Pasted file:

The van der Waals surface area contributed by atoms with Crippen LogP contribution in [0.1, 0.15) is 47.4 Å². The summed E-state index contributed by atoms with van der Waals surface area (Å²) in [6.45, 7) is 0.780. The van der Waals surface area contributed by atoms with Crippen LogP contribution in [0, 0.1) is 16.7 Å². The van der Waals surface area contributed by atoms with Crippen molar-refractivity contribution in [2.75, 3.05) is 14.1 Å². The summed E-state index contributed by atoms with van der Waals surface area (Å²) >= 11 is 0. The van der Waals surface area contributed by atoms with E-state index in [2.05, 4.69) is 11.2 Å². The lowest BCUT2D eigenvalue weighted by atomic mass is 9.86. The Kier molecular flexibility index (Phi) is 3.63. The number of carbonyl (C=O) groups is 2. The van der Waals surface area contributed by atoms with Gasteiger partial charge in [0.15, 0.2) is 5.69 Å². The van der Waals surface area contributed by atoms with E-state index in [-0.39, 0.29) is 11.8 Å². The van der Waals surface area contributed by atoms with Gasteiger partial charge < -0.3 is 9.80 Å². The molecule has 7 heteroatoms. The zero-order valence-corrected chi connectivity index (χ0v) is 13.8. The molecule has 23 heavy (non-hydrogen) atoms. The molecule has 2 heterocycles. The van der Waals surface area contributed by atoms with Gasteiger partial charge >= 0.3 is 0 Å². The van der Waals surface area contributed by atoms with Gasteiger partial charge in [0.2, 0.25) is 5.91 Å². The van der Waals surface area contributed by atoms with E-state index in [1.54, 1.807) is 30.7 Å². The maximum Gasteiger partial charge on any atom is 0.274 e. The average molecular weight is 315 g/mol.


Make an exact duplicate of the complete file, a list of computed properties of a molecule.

The van der Waals surface area contributed by atoms with Crippen LogP contribution in [0.1, 0.15) is 47.4 Å². The summed E-state index contributed by atoms with van der Waals surface area (Å²) in [6.45, 7) is 0.780. The van der Waals surface area contributed by atoms with Crippen LogP contribution in [0, 0.1) is 16.7 Å². The van der Waals surface area contributed by atoms with Crippen molar-refractivity contribution in [2.75, 3.05) is 14.1 Å². The summed E-state index contributed by atoms with van der Waals surface area (Å²) >= 11 is 0. The van der Waals surface area contributed by atoms with E-state index in [2.05, 4.69) is 11.2 Å². The lowest BCUT2D eigenvalue weighted by atomic mass is 9.86. The Kier molecular flexibility index (Phi) is 3.63. The number of carbonyl (C=O) groups is 2. The van der Waals surface area contributed by atoms with Gasteiger partial charge in [0.15, 0.2) is 5.69 Å². The van der Waals surface area contributed by atoms with E-state index in [-0.39, 0.29) is 11.8 Å². The van der Waals surface area contributed by atoms with Gasteiger partial charge < -0.3 is 9.80 Å². The molecule has 7 heteroatoms. The zero-order valence-corrected chi connectivity index (χ0v) is 13.8. The molecule has 23 heavy (non-hydrogen) atoms. The molecule has 2 heterocycles. The van der Waals surface area contributed by atoms with Gasteiger partial charge >= 0.3 is 0 Å². The van der Waals surface area contributed by atoms with Gasteiger partial charge in [0.2, 0.25) is 5.91 Å². The van der Waals surface area contributed by atoms with E-state index in [1.54, 1.807) is 30.7 Å². The maximum Gasteiger partial charge on any atom is 0.274 e. The average molecular weight is 315 g/mol.